by Jean & Peter Richards
A Joseph’s Coat quilt is blooming in Holland. Swaths of daffodil and hyacinth will be followed by tulip this week in the fields around Lisse where spring is celebrated in all its colorful glory at the Keukenhof Gardens little more than five hours drive north of Paris.
Each year the growers whose surrounding fields produce the Dutch bulbs supply the 15th century estate of Countess Jacqueline of Bavaria with seven million of their best for what can only be termed the prettiest trade show anywhere — almost 80 acres of garden open only for the two months of flowering.
It is a magnificent show rich in color, information and sheer pleasure.
One need not be a gardener to appreciate the river of grape hyacinth, the winding beds of daffodil, the masses of hyacinth along the waterside on which 12 leased swans glide and the over four million tulips coming into bloom. Those who want to know more will have an array of events from which to choose: ever- changing shows in the pavilions, lectures on growing and demonstrations of arranging. Those who want to buy will be spoilt for choice.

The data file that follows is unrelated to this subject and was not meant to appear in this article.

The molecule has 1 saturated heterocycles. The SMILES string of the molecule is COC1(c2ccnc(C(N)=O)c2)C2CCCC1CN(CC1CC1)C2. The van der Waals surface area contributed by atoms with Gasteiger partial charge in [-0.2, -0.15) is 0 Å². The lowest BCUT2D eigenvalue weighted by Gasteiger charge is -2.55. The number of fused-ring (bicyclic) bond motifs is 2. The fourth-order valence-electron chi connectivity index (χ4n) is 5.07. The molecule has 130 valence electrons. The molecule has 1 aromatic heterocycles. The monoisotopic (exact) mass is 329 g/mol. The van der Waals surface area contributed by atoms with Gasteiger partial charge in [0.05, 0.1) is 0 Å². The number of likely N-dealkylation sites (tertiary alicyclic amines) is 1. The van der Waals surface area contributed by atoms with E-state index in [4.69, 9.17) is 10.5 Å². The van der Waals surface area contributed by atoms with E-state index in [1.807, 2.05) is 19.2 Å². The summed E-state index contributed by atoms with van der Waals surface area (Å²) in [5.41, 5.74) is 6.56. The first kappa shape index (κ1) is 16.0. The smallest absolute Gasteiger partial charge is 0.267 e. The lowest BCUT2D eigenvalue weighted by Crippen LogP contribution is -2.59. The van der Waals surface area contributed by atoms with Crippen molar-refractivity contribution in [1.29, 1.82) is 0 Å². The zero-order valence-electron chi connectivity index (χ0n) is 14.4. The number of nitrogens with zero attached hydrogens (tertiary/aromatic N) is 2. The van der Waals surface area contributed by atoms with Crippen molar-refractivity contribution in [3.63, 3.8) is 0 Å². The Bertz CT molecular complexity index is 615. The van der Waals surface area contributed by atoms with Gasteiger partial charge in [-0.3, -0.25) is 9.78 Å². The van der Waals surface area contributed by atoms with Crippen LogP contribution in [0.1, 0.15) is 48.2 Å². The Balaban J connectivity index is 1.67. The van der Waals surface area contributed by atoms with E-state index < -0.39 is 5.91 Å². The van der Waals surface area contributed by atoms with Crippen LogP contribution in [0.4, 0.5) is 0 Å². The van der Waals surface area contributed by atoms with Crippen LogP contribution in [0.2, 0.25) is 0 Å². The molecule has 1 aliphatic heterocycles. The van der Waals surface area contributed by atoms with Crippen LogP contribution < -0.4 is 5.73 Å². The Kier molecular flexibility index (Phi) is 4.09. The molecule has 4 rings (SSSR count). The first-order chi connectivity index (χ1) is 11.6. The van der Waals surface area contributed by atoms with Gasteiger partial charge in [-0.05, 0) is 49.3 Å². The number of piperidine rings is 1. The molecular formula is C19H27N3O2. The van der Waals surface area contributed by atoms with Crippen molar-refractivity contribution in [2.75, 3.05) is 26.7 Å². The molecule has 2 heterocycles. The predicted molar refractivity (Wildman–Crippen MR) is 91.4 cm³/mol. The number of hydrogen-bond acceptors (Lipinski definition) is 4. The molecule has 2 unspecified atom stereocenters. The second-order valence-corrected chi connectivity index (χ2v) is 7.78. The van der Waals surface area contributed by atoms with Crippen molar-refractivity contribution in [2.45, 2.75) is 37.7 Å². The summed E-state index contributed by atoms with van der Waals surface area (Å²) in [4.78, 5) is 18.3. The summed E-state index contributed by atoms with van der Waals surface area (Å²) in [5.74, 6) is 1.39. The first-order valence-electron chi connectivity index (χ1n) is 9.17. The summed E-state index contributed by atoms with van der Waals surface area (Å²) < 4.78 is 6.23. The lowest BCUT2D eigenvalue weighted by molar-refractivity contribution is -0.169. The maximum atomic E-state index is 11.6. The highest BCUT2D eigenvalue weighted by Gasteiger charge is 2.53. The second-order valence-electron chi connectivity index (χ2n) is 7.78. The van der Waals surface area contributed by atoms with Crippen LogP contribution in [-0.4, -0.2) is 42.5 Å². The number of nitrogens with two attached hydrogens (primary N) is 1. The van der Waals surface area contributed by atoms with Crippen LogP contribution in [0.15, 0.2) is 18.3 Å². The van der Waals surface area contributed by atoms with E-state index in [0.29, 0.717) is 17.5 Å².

As beautiful as the gardens are, we enjoyed even more driving the Bollenstreek Route to see the plants in the fields. The route is well marked by dark blue and white sexagonal signs, but roadworks can interfere and detours can be confusing. The road from Noordwijkerhout to Lisse was the most beautiful with field after field carpeted in golden daffodil or interlaced with blue, pink and white hyacinth whose scent permeated the air. Tulips gave just a hint of color to come as their buds opened.
The bulbs in the fields may be cut at the peak of their flowering to produce healthy bulbs for future planting. All the bulbs in Keukenhof Garden will be dug up after it closes and a new garden planted in September. Every year is different. This year the theme is “Germany, Nation of Philosophers and Poets.” Ten thousands bulbs have been used to create a blooming Brandenburg Gate.
The 62nd edition of the garden closes May 20th. The entrance fee is 14.50€. Parking in the adjacent field is 6€. The garden is handicap accessible, easy to see and replete with amenities. We spent a few hours. Others spend days. The fields can also be seen by bicycling well kempt paths or by touring in an electric boat.
Copyright © 2011 Jean and Peter Richards